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Where Have All the Massage Parlors Gone? Sex Trafficking in the Era of COVID-19.

TCU professor Vanessa Bouché says victims may be in danger now more than ever.

Image courtesy Vanessa Bouche

Vanessa Bouché is an associate professor of political science at TCU and has been studying the issue of human trafficking for more than a decade. We chatted on Friday about the state of sex trafficking in Dallas, how it has been impacted by the coronavirus pandemic, and how she is creating new employment opportunities for survivors. This interview has been edited for length and clarity.

What do you see as some of the biggest problems locally in terms of sex trafficking? Dallas definitely has a big problem. It spans the gamut from illicit massage businesses, to strip clubs, to trafficking of minors, to online prostitution. There is not an aspect of the underground sex economy that Dallas does not have and have in relatively large quantities

What impact is COVID-19 having on sex trafficking? First of all, for the illicit massage businesses, they’re all completely shut down because the state has said that massage businesses, whether licit or illicit, can’t operate. Now that being said, there’s been some analysis looking at the survivability of the illicit massage business after the coronavirus because they’re losing so much money right now. And then the question becomes, what are the workarounds that they’re finding? And apparently some of them, instead of being street-level massage businesses with neon signs, they’ve moved to apartment complexes or private residences, not in a place where it would be evident to law enforcement officers that they’re still operating.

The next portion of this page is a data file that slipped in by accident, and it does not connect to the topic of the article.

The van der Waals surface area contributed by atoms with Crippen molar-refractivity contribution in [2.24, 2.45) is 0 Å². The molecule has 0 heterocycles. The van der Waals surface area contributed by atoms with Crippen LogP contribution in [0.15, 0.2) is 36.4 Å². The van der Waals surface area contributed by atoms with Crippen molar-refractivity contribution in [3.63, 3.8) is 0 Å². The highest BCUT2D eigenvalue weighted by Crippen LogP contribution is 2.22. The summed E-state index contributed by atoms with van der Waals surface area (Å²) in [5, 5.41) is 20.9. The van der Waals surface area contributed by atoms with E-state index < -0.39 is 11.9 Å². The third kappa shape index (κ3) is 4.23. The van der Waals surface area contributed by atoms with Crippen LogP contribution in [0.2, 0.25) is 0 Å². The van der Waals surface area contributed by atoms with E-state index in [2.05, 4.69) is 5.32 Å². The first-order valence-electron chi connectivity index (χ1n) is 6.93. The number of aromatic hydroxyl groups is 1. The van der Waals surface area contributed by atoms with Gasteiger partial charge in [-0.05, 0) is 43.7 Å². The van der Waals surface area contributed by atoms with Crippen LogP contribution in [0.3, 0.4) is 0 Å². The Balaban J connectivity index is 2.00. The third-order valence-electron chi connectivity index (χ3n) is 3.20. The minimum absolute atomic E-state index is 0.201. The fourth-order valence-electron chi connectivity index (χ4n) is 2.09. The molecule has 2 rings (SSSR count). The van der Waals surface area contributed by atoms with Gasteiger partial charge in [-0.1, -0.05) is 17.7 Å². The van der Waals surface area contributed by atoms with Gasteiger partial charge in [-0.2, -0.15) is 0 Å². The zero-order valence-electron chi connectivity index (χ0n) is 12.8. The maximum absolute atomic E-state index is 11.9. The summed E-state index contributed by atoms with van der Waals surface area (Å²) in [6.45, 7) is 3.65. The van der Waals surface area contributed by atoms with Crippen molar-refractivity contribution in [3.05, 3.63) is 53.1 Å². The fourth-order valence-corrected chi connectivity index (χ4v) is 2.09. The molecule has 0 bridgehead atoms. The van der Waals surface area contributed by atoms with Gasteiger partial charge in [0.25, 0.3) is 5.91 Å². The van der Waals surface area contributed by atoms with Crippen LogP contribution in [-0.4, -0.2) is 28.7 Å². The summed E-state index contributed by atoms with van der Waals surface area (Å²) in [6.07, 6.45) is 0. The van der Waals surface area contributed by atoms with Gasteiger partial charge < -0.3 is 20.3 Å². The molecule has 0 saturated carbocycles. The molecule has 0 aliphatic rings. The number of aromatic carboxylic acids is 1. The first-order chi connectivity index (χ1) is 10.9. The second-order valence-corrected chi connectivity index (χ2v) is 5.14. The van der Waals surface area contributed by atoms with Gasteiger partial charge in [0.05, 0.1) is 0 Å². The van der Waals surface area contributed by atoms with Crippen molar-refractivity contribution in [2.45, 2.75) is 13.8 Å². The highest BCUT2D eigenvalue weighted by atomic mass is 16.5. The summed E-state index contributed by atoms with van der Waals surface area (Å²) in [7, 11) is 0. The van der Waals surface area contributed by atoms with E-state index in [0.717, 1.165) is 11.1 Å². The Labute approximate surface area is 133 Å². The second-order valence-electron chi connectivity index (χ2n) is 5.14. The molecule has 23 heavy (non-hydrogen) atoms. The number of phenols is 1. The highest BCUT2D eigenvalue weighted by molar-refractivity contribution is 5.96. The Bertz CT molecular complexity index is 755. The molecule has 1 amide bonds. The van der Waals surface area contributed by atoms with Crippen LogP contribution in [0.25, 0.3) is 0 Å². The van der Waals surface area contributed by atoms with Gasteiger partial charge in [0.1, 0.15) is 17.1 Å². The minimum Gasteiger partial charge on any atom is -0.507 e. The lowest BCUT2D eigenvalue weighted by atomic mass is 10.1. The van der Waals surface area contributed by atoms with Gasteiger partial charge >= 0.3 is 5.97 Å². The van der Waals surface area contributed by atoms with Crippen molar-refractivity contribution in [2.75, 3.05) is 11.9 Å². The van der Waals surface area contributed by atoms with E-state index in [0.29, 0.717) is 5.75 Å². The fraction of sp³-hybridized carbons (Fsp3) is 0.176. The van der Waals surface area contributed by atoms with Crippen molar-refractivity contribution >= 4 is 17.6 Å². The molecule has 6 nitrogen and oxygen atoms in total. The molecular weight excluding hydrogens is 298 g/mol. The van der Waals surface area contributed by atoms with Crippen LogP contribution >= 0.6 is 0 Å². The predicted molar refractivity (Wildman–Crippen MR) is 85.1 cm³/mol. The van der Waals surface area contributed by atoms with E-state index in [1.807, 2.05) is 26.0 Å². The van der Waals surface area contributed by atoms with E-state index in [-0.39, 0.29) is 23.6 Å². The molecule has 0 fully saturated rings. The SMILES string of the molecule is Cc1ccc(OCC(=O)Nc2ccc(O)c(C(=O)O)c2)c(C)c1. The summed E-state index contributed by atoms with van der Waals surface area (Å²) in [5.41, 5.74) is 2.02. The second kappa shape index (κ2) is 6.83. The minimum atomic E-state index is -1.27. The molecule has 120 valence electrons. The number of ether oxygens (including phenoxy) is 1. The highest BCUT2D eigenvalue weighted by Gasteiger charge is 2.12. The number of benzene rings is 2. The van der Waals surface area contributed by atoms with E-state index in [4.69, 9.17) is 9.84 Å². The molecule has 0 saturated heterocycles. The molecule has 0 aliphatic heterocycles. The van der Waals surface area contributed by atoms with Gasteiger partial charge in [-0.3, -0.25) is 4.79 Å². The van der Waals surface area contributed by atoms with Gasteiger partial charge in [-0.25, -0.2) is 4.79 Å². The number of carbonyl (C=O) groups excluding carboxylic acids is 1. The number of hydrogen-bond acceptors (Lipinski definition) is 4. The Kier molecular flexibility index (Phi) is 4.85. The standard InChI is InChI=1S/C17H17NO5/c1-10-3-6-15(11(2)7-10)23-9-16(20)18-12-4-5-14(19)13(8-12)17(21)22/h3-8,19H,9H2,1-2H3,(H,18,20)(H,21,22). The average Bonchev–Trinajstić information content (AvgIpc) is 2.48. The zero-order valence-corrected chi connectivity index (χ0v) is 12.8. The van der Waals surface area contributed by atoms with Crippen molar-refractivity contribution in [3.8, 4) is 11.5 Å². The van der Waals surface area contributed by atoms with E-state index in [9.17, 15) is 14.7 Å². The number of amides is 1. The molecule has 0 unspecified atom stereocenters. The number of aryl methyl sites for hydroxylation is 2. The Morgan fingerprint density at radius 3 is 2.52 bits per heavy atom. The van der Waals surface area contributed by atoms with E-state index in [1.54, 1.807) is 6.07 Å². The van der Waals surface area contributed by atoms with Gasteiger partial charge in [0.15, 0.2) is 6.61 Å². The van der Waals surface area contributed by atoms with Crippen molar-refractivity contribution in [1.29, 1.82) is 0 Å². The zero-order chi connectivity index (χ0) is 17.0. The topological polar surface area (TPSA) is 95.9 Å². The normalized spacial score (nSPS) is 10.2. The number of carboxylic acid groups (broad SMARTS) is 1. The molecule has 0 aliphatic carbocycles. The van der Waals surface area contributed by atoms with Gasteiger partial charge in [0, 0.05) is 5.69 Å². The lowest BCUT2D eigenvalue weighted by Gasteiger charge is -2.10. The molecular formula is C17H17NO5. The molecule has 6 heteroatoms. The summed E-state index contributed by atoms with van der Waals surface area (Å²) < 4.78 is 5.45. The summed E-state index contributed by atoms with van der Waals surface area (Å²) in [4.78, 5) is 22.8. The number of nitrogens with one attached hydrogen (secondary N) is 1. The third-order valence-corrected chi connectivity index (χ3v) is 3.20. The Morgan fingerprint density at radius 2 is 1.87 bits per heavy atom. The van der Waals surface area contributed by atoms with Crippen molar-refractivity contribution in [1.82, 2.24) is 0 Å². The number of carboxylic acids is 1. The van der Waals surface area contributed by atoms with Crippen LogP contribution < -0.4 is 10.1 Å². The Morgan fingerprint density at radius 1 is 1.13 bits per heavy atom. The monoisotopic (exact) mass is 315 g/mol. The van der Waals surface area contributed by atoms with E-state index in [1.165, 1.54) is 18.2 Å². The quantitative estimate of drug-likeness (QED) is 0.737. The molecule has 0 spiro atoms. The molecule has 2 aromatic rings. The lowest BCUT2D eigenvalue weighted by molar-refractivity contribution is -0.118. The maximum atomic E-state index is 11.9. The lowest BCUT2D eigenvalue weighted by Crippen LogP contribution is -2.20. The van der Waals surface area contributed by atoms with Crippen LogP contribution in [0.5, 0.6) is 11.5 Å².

How do you get your data? Is it coming from the victims themselves or is it coming from law enforcement? That came from a research group called Heyrick. They focus their energy on the illicit massage industry. I do some consulting for them, and I’m on the advisory council for the Dallas group. They sent out a survivability study that was a rapid assessment, if you will, and that’s what they had shown.

Have you also been looking at how minors are being affected? Yeah. I am actually on the board of Traffick911; they serve minors. So any minor that has been recovered by law enforcement, they come in and Traffick911 provides advocacy services for those kids. Traffick911 in particular has been talking about how the kids that have been recovered during this time, they have indicated that they are now being forced to do live interactive web-based videos.

Are undocumented workers especially at risk, now that they may not even be able to generate an income for the traffickers? In the illicit massage industry in Dallas, the victim workers, if you will, are adults and foreign nationals by and large. The illicit massage industry is very, very savvy about getting fake visas for the people that come in. And oftentimes the fake visas are under the guise of, well, sometimes it’s nursing and they’ll create fake nursing certificates. There have also been cases of getting visas on the basis of religious persecution. So, especially if this is someone in China, they’ll be like, “Oh, they’re Christian, and they’re being persecuted.” And they will concoct the story that the person will have to tell the consular officer when they get their visa. So some of them have legitimate visas but under fraudulent circumstances, and others have just straight-up fraudulent visas. And the thing is they don’t even know that they have fraudulent visas. They think they’re here legally.